I had to drive to Chicopee on Wednesday to get an insurance form stamped. I was not going to stop at the nearby Re-Store, because my Dear Husband would KILL ME if I rescued any more vintage and brought it into the house. But then you know what happened?
It was just 5 minutes away. And I was going to have to Drive Right By. So I just had to stop.
First of all, I need to clarify that my local Re-Store — which is about 50 minutes east of where I live, so I can only go there when I’m out that way for some reason anyway – isn’t called Re-Store anymore.
There must have been some sort of issue, because now they are called CET Eco-Building Bargains. Sorry CET Eco-Building Bargains, but that doesn’t really roll off my tongue like ReStore Habitat for Humanity, so I am going to continue to call you by the name I have always known you by.
Such are the difficulties of rebranding. I actually have had jobs where there have been Brand Meetings. And Brand Managers. And Brand Research. Gawd, I went to two separate weeks of Brand mega-training when I worked Ford.
Well, the biggest volumes of vintage stuff are in cities that were prosperous and growing during the post-war era. Places that, also, were pretty well-populated already before the war started. They woulda had a jump start over places like California, for example, where everyone was new new new.
Around Springfield, there were military installations built for the war… lots of factories that pre-dated the war… and of course, Massachusetts had been well-populated already for like 200 years. Those Church toilet seats: Originally made in Massachusetts.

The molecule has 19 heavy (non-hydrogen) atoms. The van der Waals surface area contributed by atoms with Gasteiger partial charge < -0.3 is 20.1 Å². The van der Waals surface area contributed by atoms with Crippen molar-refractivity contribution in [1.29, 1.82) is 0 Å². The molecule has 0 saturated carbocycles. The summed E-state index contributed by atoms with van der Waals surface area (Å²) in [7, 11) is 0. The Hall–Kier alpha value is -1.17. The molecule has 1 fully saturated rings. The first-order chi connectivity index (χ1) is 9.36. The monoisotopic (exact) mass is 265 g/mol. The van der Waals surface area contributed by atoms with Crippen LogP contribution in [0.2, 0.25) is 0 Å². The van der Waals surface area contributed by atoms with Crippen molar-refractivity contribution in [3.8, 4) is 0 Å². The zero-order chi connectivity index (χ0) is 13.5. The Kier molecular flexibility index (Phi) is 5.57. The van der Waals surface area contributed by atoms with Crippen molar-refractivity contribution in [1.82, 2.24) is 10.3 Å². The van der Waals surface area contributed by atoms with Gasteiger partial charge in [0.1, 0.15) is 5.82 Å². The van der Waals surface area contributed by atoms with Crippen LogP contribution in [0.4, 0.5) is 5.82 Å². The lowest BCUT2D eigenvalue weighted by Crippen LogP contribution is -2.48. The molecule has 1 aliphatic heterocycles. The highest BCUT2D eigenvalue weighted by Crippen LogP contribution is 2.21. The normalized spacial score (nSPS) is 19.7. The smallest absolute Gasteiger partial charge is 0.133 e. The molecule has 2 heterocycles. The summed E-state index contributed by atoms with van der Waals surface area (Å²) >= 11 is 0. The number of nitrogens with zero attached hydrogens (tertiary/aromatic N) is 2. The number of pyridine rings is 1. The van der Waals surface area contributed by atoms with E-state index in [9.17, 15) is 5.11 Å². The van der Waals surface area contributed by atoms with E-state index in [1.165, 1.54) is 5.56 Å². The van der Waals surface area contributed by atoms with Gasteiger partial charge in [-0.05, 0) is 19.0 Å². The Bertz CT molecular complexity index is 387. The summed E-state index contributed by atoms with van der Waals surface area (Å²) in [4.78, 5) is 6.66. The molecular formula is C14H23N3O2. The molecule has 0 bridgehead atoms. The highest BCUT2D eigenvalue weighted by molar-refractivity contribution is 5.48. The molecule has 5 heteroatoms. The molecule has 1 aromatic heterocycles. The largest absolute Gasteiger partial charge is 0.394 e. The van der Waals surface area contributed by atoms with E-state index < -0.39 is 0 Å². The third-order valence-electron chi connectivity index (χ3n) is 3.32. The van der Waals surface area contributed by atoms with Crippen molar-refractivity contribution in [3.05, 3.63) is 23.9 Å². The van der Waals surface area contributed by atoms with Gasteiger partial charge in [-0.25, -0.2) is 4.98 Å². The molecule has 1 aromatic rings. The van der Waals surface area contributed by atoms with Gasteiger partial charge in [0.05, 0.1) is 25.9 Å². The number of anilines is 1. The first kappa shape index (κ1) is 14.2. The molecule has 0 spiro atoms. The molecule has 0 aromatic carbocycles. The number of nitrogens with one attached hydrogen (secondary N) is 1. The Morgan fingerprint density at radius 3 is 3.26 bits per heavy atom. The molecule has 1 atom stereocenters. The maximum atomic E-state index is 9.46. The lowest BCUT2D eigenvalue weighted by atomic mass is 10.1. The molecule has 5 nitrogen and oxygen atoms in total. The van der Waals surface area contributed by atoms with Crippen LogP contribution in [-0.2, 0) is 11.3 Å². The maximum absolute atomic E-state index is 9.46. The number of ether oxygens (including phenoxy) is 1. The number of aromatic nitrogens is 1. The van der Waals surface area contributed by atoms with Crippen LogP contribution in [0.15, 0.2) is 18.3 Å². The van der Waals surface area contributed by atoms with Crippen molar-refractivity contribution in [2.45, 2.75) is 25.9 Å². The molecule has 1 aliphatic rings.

During WWII, there was plenty of work in and around Springfield. All the citizesn saved their money, because they couldn’t spend it easily during the war and because that USED TO BE the American Way.
After the War ended, they remained employed, as American industry returned its armament production to production of domestic goods. The BOOM was ON, and the population was already in Springfield (and similar cities) to take advantage of it.
Springfielders started building, renovating, remodeling and otherwise spending… and this continued through, when? The 80s? When the manufacturing base started to move south and overseas.
Just look at ALL THIS STUFF. There was So Much Stuff that there was enough to let sit – in unopened boxes – for a couple of decades! Every week, readers send me more of these stories:
- Emily and her West Virginia stash of tile: http://retrorenovation.com/2011/02/04/gold-min-of-new-old-stock-tile-and-accessories-from-the-1930s1940s-1950s-1960s-1970s/
- Jason and Nikki drive hours to Emilys (more photos and color): http://retrorenovation.com/2011/02/27/where-to-find-vintage-bathroom-tile-follow-jason-and-his-wife-on-their-epic-trip-to-the-west-virginia-stash/
- Russ and Paula buy a huge stash of lighting (and more) from an old lumber store to sell online: http://retrorenovation.com/2011/04/22/vintage-nos-exterior-lights-for-your-ranch-cape-colonial-or-mediterranean-home/
- Sort of along the same lines…and, “All the best stuff’s in St. Louis”: http://retrorenovation.com/2011/04/04/wendy-buys-3-vintage-lights-at-a-time-capsule-lighting-store-in-st-louis/
Keep sending me these stories, readers — I love them!
I have more, but I am going to wind down and show these: OH MY GOSH, FANTASTIC avocado kitchen sinks that held some kind of wacky faucet. I am pretty sure I have a photo of this design on my site somewhere. If anyone can find the story, can you add the link in a Comment? Thank you!
The double bowl had a hold on it, or else I woulda had to buy it. Although I wonder, does it need a hudee? Where’s the hudee. Be sure to get your hudees. this was NEW OLD STOCK MINT. Can you believe it???
I only spent $20 — about $10 on little somethings to make collages with and another $10 on a NOS Miami-Carey exhaust fan. nanananana. I will put it on ebay to help pay server costs.
I am glad I took a wrong turn.